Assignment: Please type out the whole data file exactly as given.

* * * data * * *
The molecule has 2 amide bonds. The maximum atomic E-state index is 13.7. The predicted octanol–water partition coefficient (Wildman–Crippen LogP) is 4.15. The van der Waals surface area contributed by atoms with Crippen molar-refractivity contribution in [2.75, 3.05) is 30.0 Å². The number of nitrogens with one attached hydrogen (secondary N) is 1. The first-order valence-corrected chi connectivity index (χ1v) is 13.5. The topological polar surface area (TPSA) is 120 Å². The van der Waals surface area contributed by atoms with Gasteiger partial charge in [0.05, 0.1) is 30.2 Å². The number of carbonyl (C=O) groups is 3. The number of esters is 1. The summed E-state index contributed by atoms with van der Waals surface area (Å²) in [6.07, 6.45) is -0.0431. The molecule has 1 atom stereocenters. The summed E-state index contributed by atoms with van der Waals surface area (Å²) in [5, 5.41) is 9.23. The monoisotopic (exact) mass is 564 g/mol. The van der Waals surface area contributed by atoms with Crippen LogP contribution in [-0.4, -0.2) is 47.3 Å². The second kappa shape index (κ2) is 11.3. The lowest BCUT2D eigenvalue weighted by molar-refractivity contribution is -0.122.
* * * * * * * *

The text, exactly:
The molecule has 2 amide bonds. The maximum atomic E-state index is 13.7. The predicted octanol–water partition coefficient (Wildman–Crippen LogP) is 4.15. The van der Waals surface area contributed by atoms with Crippen molar-refractivity contribution in [2.75, 3.05) is 30.0 Å². The number of nitrogens with one attached hydrogen (secondary N) is 1. The first-order valence-corrected chi connectivity index (χ1v) is 13.5. The topological polar surface area (TPSA) is 120 Å². The van der Waals surface area contributed by atoms with Gasteiger partial charge in [0.05, 0.1) is 30.2 Å². The number of carbonyl (C=O) groups is 3. The number of esters is 1. The summed E-state index contributed by atoms with van der Waals surface area (Å²) in [6.07, 6.45) is -0.0431. The molecule has 1 atom stereocenters. The summed E-state index contributed by atoms with van der Waals surface area (Å²) in [5, 5.41) is 9.23. The monoisotopic (exact) mass is 564 g/mol. The van der Waals surface area contributed by atoms with Crippen LogP contribution in [-0.4, -0.2) is 47.3 Å². The second kappa shape index (κ2) is 11.3. The lowest BCUT2D eigenvalue weighted by molar-refractivity contribution is -0.122.